This is from my M/M anti-Valentine’s story which was published in February 2014 by MLR Press. Please see the book’s page on this site for more info.
The train to the Museum of Fine Arts was crowded, as most green line trains tended to be. He and Myles had to stand, closer together than Dyer was comfortable with. He preferred not having anyone in his space, even someone he was starting to like. But he pretended it didn’t bother him.
Despite his effort, Myles asked, “Is anything wrong?”
“Just the crowd.” Dyer forced a smile. “It’s cool. I’ll be glad when we get there and I don’t feel like a sardine.”
“I hear you.” Myles glanced out the window. “We don’t have to go to the museum. If you’d rather get off at the next stop we can grab lunch or something.”
“No, it’s fine.” Dyer didn’t want Myles to change plans on his account. It was enough that Myles had chosen to include him.
“If you’re sure.”
“Yeah, it’s all good.” Dyer took a breath and moved his feet a little further apart to steady himself. “So you go to the museum a lot?”
“Sometimes. It gives me something to do, and it’s so huge you can never see the whole thing in one day.” Myles shrugged. “I don’t know. I guess I’m a geek at heart. I enjoy the exhibits.”
“I don’t think that makes you a geek,” Dyer said. “It’s a better way to spend time than sitting around staring at the TV. At least in a museum you might learn something.”
“In theory. In reality, I just stare at the naked guys in the pictures.”
Myles said it in a perfectly bland, matter-of-fact tone accompanied by no expression at all on his face, and it struck Dyer as completely hilarious. He laughed so hard everyone around them turned to stare at him, and he didn’t even care.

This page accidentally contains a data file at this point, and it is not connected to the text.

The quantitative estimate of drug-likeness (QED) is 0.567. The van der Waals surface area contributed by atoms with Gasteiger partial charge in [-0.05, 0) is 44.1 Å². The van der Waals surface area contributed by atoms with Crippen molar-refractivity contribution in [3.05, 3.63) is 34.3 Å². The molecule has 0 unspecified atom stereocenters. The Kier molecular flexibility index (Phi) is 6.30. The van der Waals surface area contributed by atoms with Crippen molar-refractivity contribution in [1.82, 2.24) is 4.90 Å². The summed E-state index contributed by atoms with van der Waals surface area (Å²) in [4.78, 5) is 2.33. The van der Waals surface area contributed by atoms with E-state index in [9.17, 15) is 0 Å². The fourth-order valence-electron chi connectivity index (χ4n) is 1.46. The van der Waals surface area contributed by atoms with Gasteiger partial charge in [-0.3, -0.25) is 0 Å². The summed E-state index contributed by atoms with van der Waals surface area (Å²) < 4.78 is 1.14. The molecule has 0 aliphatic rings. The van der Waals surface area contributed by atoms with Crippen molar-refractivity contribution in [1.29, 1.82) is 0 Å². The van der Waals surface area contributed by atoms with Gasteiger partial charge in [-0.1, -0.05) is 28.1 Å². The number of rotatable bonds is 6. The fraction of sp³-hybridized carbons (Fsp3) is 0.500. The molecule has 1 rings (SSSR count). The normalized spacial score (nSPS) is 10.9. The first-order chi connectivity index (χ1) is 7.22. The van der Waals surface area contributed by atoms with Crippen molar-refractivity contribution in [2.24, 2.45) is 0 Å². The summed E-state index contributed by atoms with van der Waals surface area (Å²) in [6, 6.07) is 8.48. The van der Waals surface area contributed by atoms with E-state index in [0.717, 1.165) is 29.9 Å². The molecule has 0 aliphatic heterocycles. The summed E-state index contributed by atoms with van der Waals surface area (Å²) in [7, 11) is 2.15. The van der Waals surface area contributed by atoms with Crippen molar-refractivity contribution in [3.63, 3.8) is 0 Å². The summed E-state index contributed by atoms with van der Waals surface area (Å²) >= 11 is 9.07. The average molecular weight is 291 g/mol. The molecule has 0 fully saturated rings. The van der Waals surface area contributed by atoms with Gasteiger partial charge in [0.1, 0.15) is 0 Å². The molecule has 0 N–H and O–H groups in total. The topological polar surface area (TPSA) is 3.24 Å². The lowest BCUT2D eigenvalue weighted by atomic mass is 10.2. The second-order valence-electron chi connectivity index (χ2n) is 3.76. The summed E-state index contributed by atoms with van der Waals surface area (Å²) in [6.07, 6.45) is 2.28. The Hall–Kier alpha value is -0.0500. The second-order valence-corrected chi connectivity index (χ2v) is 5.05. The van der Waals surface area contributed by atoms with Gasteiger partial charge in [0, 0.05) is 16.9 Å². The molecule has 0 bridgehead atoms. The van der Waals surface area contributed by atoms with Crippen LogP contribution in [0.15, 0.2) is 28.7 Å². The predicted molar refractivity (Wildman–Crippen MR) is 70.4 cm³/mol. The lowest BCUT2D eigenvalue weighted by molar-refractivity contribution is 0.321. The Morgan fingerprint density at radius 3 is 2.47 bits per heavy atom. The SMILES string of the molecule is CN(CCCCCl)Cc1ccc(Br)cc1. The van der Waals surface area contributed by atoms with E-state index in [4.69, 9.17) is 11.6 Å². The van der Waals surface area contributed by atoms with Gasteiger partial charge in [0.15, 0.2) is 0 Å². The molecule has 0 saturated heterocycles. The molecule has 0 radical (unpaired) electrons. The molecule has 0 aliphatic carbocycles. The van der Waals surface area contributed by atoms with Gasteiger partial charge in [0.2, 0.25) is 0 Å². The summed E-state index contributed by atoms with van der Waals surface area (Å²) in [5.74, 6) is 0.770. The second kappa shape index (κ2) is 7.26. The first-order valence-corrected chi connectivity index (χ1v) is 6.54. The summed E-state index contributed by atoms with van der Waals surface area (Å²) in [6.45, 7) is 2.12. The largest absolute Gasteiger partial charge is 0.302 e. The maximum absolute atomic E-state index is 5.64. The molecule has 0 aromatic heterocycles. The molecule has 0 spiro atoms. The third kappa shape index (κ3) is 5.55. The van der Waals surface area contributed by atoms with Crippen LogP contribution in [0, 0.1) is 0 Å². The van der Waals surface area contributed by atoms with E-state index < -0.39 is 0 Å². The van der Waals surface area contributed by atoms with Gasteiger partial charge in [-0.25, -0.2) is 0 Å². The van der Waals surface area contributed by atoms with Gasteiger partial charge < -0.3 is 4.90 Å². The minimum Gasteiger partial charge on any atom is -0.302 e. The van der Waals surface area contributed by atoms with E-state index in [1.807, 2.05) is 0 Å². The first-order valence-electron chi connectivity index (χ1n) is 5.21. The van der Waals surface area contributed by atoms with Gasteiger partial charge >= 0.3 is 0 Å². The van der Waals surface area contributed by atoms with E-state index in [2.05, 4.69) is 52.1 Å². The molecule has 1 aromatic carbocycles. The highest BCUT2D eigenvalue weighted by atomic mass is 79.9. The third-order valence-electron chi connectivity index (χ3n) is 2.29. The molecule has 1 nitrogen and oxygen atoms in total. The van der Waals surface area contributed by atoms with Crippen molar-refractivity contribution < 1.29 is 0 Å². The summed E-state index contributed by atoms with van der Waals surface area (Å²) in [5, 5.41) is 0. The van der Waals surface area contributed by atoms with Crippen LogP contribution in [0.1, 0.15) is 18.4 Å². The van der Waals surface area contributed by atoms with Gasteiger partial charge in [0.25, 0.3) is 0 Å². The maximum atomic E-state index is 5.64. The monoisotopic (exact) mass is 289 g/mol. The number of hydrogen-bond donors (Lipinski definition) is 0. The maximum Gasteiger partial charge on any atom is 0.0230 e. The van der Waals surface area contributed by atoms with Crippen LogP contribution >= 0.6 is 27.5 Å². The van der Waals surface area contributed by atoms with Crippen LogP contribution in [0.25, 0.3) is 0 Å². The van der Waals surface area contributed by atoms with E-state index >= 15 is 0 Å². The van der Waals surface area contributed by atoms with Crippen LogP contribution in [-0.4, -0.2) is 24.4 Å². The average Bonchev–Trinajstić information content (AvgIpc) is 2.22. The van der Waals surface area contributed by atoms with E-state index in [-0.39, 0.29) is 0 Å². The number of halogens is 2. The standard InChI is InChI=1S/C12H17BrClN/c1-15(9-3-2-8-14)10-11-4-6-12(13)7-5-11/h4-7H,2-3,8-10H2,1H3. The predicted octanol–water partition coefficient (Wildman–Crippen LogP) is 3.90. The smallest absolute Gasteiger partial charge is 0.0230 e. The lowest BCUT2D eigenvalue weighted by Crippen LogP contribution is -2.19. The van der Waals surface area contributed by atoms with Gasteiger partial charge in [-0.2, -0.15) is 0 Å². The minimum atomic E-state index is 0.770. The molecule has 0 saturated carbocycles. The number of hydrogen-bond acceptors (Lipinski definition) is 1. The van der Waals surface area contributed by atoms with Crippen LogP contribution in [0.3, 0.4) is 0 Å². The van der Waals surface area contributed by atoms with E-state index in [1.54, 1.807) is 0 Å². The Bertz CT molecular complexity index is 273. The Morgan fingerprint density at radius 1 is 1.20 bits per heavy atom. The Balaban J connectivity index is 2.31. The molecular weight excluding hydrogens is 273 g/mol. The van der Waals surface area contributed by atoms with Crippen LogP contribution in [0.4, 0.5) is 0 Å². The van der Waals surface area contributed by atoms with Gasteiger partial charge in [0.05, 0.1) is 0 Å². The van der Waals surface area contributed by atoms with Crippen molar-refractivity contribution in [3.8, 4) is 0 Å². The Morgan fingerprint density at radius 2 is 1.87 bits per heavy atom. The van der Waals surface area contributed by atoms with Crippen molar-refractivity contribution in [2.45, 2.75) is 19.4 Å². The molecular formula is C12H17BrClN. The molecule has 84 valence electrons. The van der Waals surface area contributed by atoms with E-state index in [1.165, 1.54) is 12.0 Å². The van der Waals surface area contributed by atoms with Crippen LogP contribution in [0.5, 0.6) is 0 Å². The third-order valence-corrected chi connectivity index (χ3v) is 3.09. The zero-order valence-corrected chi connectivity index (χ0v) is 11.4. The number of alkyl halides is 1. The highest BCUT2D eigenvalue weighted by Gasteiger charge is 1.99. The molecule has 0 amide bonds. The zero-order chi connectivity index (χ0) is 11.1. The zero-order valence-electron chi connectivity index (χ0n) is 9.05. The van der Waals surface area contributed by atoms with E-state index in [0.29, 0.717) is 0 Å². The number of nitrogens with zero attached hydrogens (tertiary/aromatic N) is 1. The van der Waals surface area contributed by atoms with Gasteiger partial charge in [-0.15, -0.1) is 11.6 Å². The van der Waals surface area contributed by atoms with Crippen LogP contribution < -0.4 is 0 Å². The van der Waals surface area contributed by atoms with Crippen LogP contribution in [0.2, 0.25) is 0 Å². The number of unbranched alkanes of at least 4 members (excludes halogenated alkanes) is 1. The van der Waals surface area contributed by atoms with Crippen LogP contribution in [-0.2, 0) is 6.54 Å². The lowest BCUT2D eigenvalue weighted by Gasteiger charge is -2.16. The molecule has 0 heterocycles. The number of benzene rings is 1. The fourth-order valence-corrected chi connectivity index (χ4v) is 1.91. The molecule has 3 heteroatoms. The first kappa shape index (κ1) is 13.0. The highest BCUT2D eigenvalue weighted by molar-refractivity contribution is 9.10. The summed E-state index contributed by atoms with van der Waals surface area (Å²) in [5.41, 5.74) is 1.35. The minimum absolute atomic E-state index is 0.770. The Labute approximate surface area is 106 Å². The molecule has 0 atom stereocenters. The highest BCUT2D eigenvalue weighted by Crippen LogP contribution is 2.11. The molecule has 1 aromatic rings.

This was definitely a better way to spend his day than going home and crashing on the couch.
“So what’s up with your anti-Valentine’s deal?” Myles asked when Dyer calmed down. “I told you my sob story. Did you have a bad break-up too?”
“No. Nothing like that.” The question sobered Dyer immediately. He considered brushing it off. He didn’t want to discuss his whole crappy life on the train surrounded by other people.
On the other hand, something about Myles made him think the guy might understand. Myles didn’t have a family, from what he’d said earlier. He probably hadn’t been through the same kind of shit Dyer had, but he’d been through something. And those eyes of Myles’s made Dyer think the guy would be supportive no matter what he said.
He lowered his voice as much as he could and still be heard over the noise of the train and other passengers. “Valentine’s Day fifteen years ago, my father put me in the hospital. And I almost died.”
He held his breath. It was the most he’d told anyone besides his foster family and therapists, and he didn’t know how Myles would take it.
He’d never worried about most people’s opinions, but he cared about Myles’s reaction. The guy had exchanged small talk with him many times and had always seemed interested in what Dyer had to say. Now they were becoming… friends? At least. Maybe more. Dyer wasn’t sure, but it certainly seemed to be heading that way.
He didn’t want to screw it up. And he didn’t want to hear pity. So he stood there forcing himself to look at Myles and waited for an answer.